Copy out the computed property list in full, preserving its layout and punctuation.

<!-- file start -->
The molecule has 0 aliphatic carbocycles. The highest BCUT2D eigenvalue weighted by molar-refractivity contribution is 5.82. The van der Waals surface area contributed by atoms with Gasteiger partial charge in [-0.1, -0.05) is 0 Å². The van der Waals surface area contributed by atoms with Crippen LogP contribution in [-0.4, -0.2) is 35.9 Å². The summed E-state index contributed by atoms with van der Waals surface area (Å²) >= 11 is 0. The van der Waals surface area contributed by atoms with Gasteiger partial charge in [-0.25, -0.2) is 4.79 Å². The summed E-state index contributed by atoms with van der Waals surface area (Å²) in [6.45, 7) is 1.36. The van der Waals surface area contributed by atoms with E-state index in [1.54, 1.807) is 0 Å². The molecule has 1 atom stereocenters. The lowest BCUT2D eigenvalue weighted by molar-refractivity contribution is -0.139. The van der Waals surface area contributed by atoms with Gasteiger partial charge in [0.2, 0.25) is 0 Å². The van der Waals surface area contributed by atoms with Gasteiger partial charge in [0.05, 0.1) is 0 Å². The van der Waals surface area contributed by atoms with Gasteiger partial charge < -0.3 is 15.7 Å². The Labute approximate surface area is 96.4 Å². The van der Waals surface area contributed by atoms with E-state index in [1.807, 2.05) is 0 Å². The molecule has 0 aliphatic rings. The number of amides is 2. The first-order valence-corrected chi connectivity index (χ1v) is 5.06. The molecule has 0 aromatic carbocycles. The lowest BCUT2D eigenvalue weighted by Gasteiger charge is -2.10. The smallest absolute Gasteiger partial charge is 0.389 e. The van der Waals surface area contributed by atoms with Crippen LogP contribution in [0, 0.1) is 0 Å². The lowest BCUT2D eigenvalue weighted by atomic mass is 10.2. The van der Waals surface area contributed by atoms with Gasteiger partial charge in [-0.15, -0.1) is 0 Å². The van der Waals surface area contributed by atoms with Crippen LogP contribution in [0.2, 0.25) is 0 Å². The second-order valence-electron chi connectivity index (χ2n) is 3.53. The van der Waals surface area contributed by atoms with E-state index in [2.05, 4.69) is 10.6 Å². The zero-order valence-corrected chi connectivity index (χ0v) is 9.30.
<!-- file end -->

The molecule has 0 aliphatic carbocycles. The highest BCUT2D eigenvalue weighted by molar-refractivity contribution is 5.82. The van der Waals surface area contributed by atoms with Gasteiger partial charge in [-0.1, -0.05) is 0 Å². The van der Waals surface area contributed by atoms with Crippen LogP contribution in [-0.4, -0.2) is 35.9 Å². The summed E-state index contributed by atoms with van der Waals surface area (Å²) >= 11 is 0. The van der Waals surface area contributed by atoms with Gasteiger partial charge in [-0.25, -0.2) is 4.79 Å². The summed E-state index contributed by atoms with van der Waals surface area (Å²) in [6.45, 7) is 1.36. The van der Waals surface area contributed by atoms with E-state index in [1.54, 1.807) is 0 Å². The molecule has 1 atom stereocenters. The lowest BCUT2D eigenvalue weighted by molar-refractivity contribution is -0.139. The van der Waals surface area contributed by atoms with Gasteiger partial charge in [0.2, 0.25) is 0 Å². The van der Waals surface area contributed by atoms with Gasteiger partial charge in [0.05, 0.1) is 0 Å². The van der Waals surface area contributed by atoms with Gasteiger partial charge < -0.3 is 15.7 Å². The Labute approximate surface area is 96.4 Å². The van der Waals surface area contributed by atoms with E-state index in [1.807, 2.05) is 0 Å². The molecule has 0 aliphatic rings. The number of amides is 2. The first-order valence-corrected chi connectivity index (χ1v) is 5.06. The molecule has 0 aromatic carbocycles. The lowest BCUT2D eigenvalue weighted by Gasteiger charge is -2.10. The smallest absolute Gasteiger partial charge is 0.389 e. The van der Waals surface area contributed by atoms with Crippen LogP contribution in [0, 0.1) is 0 Å². The lowest BCUT2D eigenvalue weighted by atomic mass is 10.2. The van der Waals surface area contributed by atoms with Gasteiger partial charge in [-0.15, -0.1) is 0 Å². The van der Waals surface area contributed by atoms with Crippen LogP contribution in [0.2, 0.25) is 0 Å². The second-order valence-electron chi connectivity index (χ2n) is 3.53. The van der Waals surface area contributed by atoms with E-state index in [2.05, 4.69) is 10.6 Å². The zero-order valence-corrected chi connectivity index (χ0v) is 9.30.